Cool tool: Cross Validation is the Stack Overflow for statistics questions.

The utility of using neuroscience to understand art (e.g. "neuroaesthetics") is considered.

Cool: the Wounded Warrior Bill mandates cognitive testing of soliders before and after deployment. This can help screen for brain injuries and (in theory) get wounded soliders needed treatment. Not cool: this is not actually happening.

Ireland is considering a proposal to add lithium to the drinking water as a method for reducing crime. Lithium is a standard treatment for bipolar disorder. The proposal cites studies in Texas and Japan showing reduced crime in locations where lithium is present in drinking water (though it's not clear whether it was added on purpose, like fluoride).

Mind Hacks follows a new amendment to the US Controlled Substances act, adding a number of chemically synthesized cannabinoids.

"...the raison d’ĂȘtre of a college is to nourish a world of intellectual culture; that is, a world of ideas, dedicated to what we can know scientifically, understand humanistically, or express artistically. "

A beautiful critique of statistical cut-corners in the Freakonomics empire.

The Neurocritic discusses an interesting case: a child with a malformation in the prefrontal cortex and extreme behavioral problems. Can we assign a causal relation?

Friday, December 16, 2011

Who takes the responsibility for quality higher education?

This gives me chills: a professor denied tenure for using the Socratic method of teaching. Of course, there are two sides to every story and this article is rather one sided - I have been in classes where so-called Socratic methods are thinly veiled excuses for hurling insults at students - but if we are to take the article at face value, this is another story in a disturbing educational trend.

The Socratic method is challenging for students and requires preparation and engagement with the material. It requires being able to effectively communicate under pressure. However, I feel that learning involves a certain amount of discomfort. Learning means pushing past the boundaries of what we already know, and what we can already do. Most undergraduate courses I took were of lecture-style, teaching students to expect to be a passive audience in class. It's a much easier route and the student can hide lack of preparation, misunderstanding or having a bad day. However, these students cannot hide forever, and this under-preparation often comes back to haunt them at exam time.

As a TA in graduate school, I saw many freshmen having harsh wake-up calls when the first midterms came back. The typical story was "But I came to all the classes, and I read the book chapters twice! How could I have gotten a C on the exam???" The unfortunate answer is that the student mistakes being able to parrot back a section of textbook or lecture for understanding the material. When an exam forces the student to use this information in an analytic or synthetic way, the facade of learning crumbles.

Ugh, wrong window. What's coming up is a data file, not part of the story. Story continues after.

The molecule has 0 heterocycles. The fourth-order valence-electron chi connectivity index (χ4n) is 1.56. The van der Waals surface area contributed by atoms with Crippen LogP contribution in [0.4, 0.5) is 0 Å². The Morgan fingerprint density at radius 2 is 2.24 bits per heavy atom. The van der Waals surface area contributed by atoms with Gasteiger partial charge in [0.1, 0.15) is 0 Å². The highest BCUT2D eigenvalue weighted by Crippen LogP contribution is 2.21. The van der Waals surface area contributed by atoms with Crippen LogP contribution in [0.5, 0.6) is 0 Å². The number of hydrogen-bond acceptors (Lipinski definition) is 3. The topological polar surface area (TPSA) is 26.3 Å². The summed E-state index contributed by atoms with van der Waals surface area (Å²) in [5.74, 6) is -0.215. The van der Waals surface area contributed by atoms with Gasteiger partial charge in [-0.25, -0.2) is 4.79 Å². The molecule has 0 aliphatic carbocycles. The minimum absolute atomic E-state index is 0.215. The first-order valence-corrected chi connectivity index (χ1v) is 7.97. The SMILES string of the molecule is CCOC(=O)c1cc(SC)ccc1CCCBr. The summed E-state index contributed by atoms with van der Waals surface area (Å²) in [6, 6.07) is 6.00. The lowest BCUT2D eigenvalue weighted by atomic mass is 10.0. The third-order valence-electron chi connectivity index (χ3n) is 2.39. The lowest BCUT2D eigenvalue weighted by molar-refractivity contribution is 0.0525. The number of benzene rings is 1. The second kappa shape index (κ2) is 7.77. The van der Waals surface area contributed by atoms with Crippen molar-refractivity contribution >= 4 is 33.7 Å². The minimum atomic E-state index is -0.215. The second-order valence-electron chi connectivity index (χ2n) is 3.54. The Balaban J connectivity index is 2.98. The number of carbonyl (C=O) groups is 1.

I don't know any instructor who wants to give a student a poor grade, but the integrity of the educational system depends on accurate assessment of mastery. If an instructor is fired, demoted or denied tenure due to the rigors of his/her course, this could spell the end of education. Sadly, this story is reminiscent of this case: a professor denied tenure for not passing enough students. I highly recommend reading this page because, if we are to take the author at his words, he took every reasonable action to enable his students to succeed.

Who is responsible for student success in higher education? Professors, of course need to be responsible for presenting learning opportunities to students in a clear manner, and to be available for advice and guidance at office hours. However, university students are adults and need to take responsibility for the ultimate learning outcomes. I am concerned by a culture of entitlement that has conditioned students to expect top marks for simply showing up. The expectations of the "self-esteem generation" and the incentives of professors to earn high student evaluations both play a role, I suspect.

I wonder sometimes whether the cost of attendance at American colleges and universities partially drives this phenomenon. Paying for education turns students and their families into customers, and "customers are always right". Perhaps subsidizing higher education would create a culture that divorces education from "service", leading to more honest evaluations and better learning.